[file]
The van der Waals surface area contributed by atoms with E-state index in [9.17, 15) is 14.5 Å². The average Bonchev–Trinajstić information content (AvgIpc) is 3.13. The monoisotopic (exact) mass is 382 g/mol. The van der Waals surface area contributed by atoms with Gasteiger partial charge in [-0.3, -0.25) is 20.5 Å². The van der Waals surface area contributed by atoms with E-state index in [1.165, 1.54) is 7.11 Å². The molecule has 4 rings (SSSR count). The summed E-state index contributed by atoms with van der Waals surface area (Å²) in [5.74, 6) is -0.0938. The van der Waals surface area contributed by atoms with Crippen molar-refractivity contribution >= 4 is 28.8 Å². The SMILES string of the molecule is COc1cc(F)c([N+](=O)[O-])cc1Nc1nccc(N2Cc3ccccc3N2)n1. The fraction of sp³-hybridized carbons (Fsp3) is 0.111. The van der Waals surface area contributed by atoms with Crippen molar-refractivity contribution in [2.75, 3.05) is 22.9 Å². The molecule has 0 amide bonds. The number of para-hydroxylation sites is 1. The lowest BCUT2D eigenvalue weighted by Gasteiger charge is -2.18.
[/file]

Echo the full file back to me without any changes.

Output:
The van der Waals surface area contributed by atoms with E-state index in [9.17, 15) is 14.5 Å². The average Bonchev–Trinajstić information content (AvgIpc) is 3.13. The monoisotopic (exact) mass is 382 g/mol. The van der Waals surface area contributed by atoms with Gasteiger partial charge in [-0.3, -0.25) is 20.5 Å². The van der Waals surface area contributed by atoms with E-state index in [1.165, 1.54) is 7.11 Å². The molecule has 4 rings (SSSR count). The summed E-state index contributed by atoms with van der Waals surface area (Å²) in [5.74, 6) is -0.0938. The van der Waals surface area contributed by atoms with Crippen molar-refractivity contribution >= 4 is 28.8 Å². The SMILES string of the molecule is COc1cc(F)c([N+](=O)[O-])cc1Nc1nccc(N2Cc3ccccc3N2)n1. The fraction of sp³-hybridized carbons (Fsp3) is 0.111. The van der Waals surface area contributed by atoms with Crippen molar-refractivity contribution in [2.75, 3.05) is 22.9 Å². The molecule has 0 amide bonds. The number of para-hydroxylation sites is 1. The lowest BCUT2D eigenvalue weighted by Gasteiger charge is -2.18.